Thousands of U.S. troops returning from Iraq and Afghanistan with physical injuries and mental health problems are encountering a benefits system that is already overburdened, and officials and veterans' groups are concerned that the challenge could grow as the nation remains at war.
The disability benefits and health care systems that provide services for about 5 million American veterans have been overloaded for decades and have a current backlog of more than 300,000 claims. And because they were mobilized to fight in Iraq and Afghanistan, nearly 150,000 National Guard and reservist veterans had become eligible for health care and benefits as of Aug. 1. That number is rising.
At the same time, President Bush's budget for 2005 calls for cutting the Department of Veterans Affairs staff that handles benefits claims, and some veterans report long waits for benefits and confusing claims decisions.
"I love the military; that was my life. But I don't believe they're taking care of me now," said Staff Sgt. Gene Westbrook, 35, of Lawton, Okla. Paralyzed in a mortar attack near Baghdad in April, he has received no disability benefits because his paperwork is missing. He is supporting his wife and three children on his regular military pay of $2,800 a month as he awaits a ruling on whether he will receive $6,500 a month from the VA for his disability.
Through the end of April, the most recent accounting the VA could provide, a total of 166,334 veterans of operations in Iraq and Afghanistan had separated from military service, and 26,633 -- 16 percent -- had filed benefits claims with the VA for service-connected disabilities. Less than two-thirds of those claims had been processed, leaving more than 9,750 recent veterans waiting.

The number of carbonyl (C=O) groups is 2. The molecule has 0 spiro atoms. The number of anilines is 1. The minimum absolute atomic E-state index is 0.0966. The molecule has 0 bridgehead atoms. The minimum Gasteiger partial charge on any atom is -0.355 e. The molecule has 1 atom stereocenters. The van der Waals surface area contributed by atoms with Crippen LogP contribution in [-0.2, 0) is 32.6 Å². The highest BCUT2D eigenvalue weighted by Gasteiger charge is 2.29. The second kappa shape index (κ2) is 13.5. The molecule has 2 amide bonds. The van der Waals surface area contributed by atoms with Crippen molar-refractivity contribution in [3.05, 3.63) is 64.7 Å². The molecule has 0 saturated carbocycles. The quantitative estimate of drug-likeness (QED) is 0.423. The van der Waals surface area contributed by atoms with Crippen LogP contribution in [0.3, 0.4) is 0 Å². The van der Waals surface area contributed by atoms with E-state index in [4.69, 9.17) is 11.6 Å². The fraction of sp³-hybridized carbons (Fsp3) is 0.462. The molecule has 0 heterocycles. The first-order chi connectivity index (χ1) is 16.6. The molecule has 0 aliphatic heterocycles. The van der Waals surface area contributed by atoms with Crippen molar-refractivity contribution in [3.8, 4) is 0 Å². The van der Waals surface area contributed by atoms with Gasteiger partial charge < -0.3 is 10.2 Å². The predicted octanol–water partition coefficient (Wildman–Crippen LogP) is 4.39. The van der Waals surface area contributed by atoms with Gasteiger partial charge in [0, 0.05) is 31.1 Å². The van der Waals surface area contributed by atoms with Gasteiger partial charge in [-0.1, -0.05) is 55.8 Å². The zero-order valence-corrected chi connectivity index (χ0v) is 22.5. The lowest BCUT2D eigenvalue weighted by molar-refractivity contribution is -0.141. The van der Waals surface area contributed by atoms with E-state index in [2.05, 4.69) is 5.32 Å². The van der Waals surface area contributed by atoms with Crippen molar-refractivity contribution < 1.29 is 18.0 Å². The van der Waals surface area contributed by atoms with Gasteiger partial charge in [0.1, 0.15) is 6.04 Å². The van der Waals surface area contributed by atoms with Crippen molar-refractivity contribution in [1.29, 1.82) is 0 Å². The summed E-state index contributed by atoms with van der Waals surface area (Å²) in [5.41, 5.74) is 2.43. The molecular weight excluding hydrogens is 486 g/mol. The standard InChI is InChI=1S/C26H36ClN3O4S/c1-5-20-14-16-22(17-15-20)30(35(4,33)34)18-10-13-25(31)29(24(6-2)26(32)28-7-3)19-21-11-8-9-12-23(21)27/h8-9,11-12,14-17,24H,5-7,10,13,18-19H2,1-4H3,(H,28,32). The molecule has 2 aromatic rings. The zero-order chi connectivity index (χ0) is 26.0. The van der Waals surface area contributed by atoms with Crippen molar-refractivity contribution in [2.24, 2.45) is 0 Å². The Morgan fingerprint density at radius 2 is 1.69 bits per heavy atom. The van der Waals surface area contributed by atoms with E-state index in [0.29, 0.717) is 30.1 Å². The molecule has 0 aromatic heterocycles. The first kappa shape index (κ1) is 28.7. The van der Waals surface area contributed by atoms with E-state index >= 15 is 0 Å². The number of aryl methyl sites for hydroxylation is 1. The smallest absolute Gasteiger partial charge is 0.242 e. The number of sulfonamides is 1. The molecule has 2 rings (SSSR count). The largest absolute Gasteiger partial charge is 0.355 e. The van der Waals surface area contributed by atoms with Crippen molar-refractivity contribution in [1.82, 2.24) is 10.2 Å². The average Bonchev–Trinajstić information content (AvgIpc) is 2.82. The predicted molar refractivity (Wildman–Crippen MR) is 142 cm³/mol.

Officials expect those numbers to increase as the fighting in Iraq and Afghanistan continues.
"I think we're doing okay now, but I am worried," VA Secretary Anthony J. Principi said in a recent interview. "It is something you have to be concerned about. We don't have a good handle on the extent to which the demand for care and benefits will be a year or five years from now."
Principi acknowledged that one of the most challenging elements of providing for recently returned veterans is the disconnect between the Defense Department and the VA. His department has been working to streamline the process, he said, placing VA staff members at 136 bases across the country and at military medical centers.
But people such as Westbrook still fall into a no-man's land.
Westbrook was deployed to Iraq in January as a drill sergeant, sent to train Iraqi army recruits. While on duty April 28 south of Sadr City in Baghdad, he was hit by a mortar shell, and the shrapnel severed his spine. He is now paralyzed from the chest down, has limited movement in his right arm, and battles constant infections. His wife takes care of him full time.
Though Westbrook praises the way the Army has treated him since his injury, including providing excellent medical care, he has struggled to make it on his regular pay since he returned July 14. "They're supposed to expedite the process, and they have not done that," he said, adding that officers in his Army unit have been trying in vain to help. Charities have been set up in his honor to help defray costs.
"It's very draining, because I don't know what to do, and my family is asking when we'll get the money," he said. "It's the hardest part about this whole thing."
What injured or ill veterans are finding when they return from overseas is a complex set of government processes for reviewing whether they will receive financial help. They have to navigate two of the largest U.S. government bureaucracies in the VA and the Pentagon, and multiple medical review boards assess the extent of their injuries.
Even with the current backlog and the prospect of staffing cuts, VA officials are trying to increase the department's visibility, reaching out to new veterans to make sure they are aware of the services they can receive and urging them to apply.